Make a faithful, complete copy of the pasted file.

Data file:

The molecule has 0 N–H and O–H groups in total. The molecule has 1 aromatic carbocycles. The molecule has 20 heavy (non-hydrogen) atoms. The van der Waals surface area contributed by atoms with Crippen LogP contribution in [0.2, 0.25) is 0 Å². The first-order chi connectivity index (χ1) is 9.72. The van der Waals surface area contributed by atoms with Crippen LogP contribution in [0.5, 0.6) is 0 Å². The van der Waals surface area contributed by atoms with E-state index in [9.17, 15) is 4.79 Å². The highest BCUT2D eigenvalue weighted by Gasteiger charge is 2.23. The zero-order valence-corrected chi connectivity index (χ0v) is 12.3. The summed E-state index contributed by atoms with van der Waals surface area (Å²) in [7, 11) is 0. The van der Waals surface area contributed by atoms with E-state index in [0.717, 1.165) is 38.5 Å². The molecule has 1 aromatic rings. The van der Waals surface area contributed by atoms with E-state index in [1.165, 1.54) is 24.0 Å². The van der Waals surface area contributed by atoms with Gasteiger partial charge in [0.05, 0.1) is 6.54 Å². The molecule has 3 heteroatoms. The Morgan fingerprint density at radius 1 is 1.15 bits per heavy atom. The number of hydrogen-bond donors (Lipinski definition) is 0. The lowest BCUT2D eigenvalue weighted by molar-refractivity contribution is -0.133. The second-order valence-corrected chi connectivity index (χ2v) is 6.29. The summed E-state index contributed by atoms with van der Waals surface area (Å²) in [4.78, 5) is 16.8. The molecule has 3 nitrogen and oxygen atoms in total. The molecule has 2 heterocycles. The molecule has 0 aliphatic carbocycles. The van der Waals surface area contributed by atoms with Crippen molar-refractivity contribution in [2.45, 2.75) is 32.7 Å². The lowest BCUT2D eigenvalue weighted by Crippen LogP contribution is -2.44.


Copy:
The molecule has 0 N–H and O–H groups in total. The molecule has 1 aromatic carbocycles. The molecule has 20 heavy (non-hydrogen) atoms. The van der Waals surface area contributed by atoms with Crippen LogP contribution in [0.2, 0.25) is 0 Å². The first-order chi connectivity index (χ1) is 9.72. The van der Waals surface area contributed by atoms with Crippen LogP contribution in [0.5, 0.6) is 0 Å². The van der Waals surface area contributed by atoms with E-state index in [9.17, 15) is 4.79 Å². The highest BCUT2D eigenvalue weighted by Gasteiger charge is 2.23. The zero-order valence-corrected chi connectivity index (χ0v) is 12.3. The summed E-state index contributed by atoms with van der Waals surface area (Å²) in [7, 11) is 0. The van der Waals surface area contributed by atoms with E-state index in [0.717, 1.165) is 38.5 Å². The molecule has 1 aromatic rings. The van der Waals surface area contributed by atoms with E-state index in [1.165, 1.54) is 24.0 Å². The van der Waals surface area contributed by atoms with Gasteiger partial charge in [0.05, 0.1) is 6.54 Å². The molecule has 3 heteroatoms. The Morgan fingerprint density at radius 1 is 1.15 bits per heavy atom. The number of hydrogen-bond donors (Lipinski definition) is 0. The lowest BCUT2D eigenvalue weighted by molar-refractivity contribution is -0.133. The second-order valence-corrected chi connectivity index (χ2v) is 6.29. The summed E-state index contributed by atoms with van der Waals surface area (Å²) in [4.78, 5) is 16.8. The molecule has 3 nitrogen and oxygen atoms in total. The molecule has 2 heterocycles. The molecule has 0 aliphatic carbocycles. The van der Waals surface area contributed by atoms with Crippen molar-refractivity contribution in [2.45, 2.75) is 32.7 Å². The lowest BCUT2D eigenvalue weighted by Crippen LogP contribution is -2.44.